Corporate Governance Failure: The Case Of Enron And Parmalat

  • Rezart Dibra Albania Professional Business Academy, Tirana, Albania


Corporate governance is a central and dynamic aspect of business. The term governance is derived from the latin word gubernare, meaning to steer. It usually applies to the steering of a ship. Thus, this implies that corporate governance involves the function of direction rather than control. Corporate governance has come to the forefront of academic research due to the vital role it plays in the overall health of economic systems. Corporate governance was long ignored as a matter of potential importance for the development of a nation’s economy. The wave of U.S. corporate fraud in the 1990s was attributed to deficiencies in corporate governance. The recent 2008-2009 global financial crisis, triggered by the unprecedented failure of Lehman Brothers and the subprime mortgage problems, renewed interest on the role of corporate governance in the financial sector. The development of a strong corporate governance framework is important to protect stakeholders, maintain investor confidence in the transition countries, and attract foreign direct investment. This paper looks at the collapse of Enron and the Parmalat, which was a particular Italian scandal. Parmalat, Enron, and other American firms such as Tyco and WorldCom all have a number of fudging at their core – efforts to make the companies look healthier than they were. Parmalat’s collapse began in November when its auditor raised questions about a $135 million derivatives profit. After additional evidence of accounting misstatements, the company’s chief executive and founder, Calisto Tanzi, resigned on the 15th of December. Four days later, the company disclosed the fake Bank of America letter. On the 23rd of December, Italian investigators stated that the company had used dozens of offshore companies to report non-existent assets to offset themselves. This was as much as $11 billion in liabilities. Also, this is in addition to the fact that Parmalat might have been falsifying its accounting figures for as long as 15 years.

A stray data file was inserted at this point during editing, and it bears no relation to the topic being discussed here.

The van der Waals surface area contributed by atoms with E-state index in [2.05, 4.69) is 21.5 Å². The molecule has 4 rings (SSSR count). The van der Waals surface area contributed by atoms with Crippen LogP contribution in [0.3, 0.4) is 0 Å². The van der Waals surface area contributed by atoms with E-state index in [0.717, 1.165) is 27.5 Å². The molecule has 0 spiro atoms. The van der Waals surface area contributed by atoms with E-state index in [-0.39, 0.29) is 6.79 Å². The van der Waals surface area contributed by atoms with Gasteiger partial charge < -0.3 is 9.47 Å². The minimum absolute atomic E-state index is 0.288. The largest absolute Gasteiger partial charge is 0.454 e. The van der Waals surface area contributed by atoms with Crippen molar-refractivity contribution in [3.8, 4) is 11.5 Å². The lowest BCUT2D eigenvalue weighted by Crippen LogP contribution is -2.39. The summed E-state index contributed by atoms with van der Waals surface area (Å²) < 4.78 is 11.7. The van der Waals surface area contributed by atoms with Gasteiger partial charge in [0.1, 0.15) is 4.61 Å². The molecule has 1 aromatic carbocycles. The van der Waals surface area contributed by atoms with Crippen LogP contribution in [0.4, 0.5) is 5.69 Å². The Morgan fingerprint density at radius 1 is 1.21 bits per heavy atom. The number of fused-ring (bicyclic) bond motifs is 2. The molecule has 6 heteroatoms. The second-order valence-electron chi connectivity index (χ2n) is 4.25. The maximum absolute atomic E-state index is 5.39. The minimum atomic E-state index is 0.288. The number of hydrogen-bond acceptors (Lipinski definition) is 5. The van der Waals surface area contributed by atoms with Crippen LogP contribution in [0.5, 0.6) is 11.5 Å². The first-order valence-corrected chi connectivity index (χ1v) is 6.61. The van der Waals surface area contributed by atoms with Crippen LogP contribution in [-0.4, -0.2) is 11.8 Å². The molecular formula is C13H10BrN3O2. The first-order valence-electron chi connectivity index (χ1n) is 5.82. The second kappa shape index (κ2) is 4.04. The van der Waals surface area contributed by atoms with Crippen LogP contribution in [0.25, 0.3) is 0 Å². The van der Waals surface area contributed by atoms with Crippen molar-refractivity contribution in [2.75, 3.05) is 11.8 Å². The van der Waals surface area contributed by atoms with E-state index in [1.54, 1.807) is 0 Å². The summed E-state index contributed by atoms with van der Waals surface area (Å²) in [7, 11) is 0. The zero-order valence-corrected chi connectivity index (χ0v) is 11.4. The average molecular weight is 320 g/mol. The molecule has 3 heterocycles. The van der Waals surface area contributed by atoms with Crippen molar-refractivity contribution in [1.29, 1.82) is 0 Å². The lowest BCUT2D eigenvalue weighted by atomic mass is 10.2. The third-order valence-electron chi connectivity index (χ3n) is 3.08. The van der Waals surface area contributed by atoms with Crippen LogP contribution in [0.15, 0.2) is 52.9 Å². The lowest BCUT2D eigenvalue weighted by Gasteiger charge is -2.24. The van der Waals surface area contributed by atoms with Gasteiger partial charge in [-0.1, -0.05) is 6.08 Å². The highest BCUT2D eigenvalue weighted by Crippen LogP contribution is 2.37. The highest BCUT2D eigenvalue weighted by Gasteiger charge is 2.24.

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How to Cite
Dibra, R. (2016). Corporate Governance Failure: The Case Of Enron And Parmalat. European Scientific Journal, ESJ, 12(16), 283.